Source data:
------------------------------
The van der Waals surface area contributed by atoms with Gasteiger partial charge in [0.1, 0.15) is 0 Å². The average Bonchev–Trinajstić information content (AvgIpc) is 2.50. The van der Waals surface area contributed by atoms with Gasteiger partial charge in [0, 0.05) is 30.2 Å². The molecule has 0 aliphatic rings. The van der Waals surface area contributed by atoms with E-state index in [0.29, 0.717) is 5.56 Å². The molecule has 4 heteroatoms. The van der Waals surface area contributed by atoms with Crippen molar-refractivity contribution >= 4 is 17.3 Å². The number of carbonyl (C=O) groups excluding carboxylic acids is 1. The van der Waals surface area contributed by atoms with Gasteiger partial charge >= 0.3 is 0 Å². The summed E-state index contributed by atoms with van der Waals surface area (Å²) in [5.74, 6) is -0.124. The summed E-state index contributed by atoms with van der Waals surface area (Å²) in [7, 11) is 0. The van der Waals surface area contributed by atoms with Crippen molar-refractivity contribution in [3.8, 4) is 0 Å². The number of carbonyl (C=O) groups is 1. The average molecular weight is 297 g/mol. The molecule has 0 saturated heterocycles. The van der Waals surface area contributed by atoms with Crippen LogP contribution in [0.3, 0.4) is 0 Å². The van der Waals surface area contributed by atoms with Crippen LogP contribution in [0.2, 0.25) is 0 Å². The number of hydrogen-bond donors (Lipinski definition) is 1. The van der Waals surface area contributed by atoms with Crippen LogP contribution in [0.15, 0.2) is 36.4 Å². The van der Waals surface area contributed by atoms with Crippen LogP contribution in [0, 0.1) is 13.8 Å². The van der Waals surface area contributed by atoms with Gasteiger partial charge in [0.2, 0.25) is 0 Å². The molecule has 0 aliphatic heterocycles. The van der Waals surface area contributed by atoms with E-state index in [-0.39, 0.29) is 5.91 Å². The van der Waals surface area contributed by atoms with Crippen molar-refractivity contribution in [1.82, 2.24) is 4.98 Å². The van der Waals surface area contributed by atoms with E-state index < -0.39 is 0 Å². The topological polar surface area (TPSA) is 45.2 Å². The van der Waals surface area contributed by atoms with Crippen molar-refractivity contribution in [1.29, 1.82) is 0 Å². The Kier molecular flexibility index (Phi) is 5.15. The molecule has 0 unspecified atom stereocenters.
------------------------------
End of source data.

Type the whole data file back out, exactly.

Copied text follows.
The van der Waals surface area contributed by atoms with Gasteiger partial charge in [0.1, 0.15) is 0 Å². The average Bonchev–Trinajstić information content (AvgIpc) is 2.50. The van der Waals surface area contributed by atoms with Gasteiger partial charge in [0, 0.05) is 30.2 Å². The molecule has 0 aliphatic rings. The van der Waals surface area contributed by atoms with E-state index in [0.29, 0.717) is 5.56 Å². The molecule has 4 heteroatoms. The van der Waals surface area contributed by atoms with Crippen molar-refractivity contribution >= 4 is 17.3 Å². The number of carbonyl (C=O) groups excluding carboxylic acids is 1. The van der Waals surface area contributed by atoms with Gasteiger partial charge >= 0.3 is 0 Å². The summed E-state index contributed by atoms with van der Waals surface area (Å²) in [5.74, 6) is -0.124. The summed E-state index contributed by atoms with van der Waals surface area (Å²) in [7, 11) is 0. The van der Waals surface area contributed by atoms with Crippen molar-refractivity contribution in [3.8, 4) is 0 Å². The number of carbonyl (C=O) groups is 1. The average molecular weight is 297 g/mol. The molecule has 0 saturated heterocycles. The van der Waals surface area contributed by atoms with Crippen LogP contribution in [0.3, 0.4) is 0 Å². The van der Waals surface area contributed by atoms with Crippen LogP contribution in [0.2, 0.25) is 0 Å². The number of hydrogen-bond donors (Lipinski definition) is 1. The van der Waals surface area contributed by atoms with Crippen LogP contribution in [0.15, 0.2) is 36.4 Å². The van der Waals surface area contributed by atoms with Crippen LogP contribution in [0, 0.1) is 13.8 Å². The van der Waals surface area contributed by atoms with Gasteiger partial charge in [0.2, 0.25) is 0 Å². The molecule has 0 aliphatic heterocycles. The van der Waals surface area contributed by atoms with E-state index in [-0.39, 0.29) is 5.91 Å². The van der Waals surface area contributed by atoms with Crippen molar-refractivity contribution in [1.82, 2.24) is 4.98 Å². The van der Waals surface area contributed by atoms with E-state index < -0.39 is 0 Å². The topological polar surface area (TPSA) is 45.2 Å². The van der Waals surface area contributed by atoms with Crippen molar-refractivity contribution in [1.29, 1.82) is 0 Å². The Kier molecular flexibility index (Phi) is 5.15. The molecule has 0 unspecified atom stereocenters.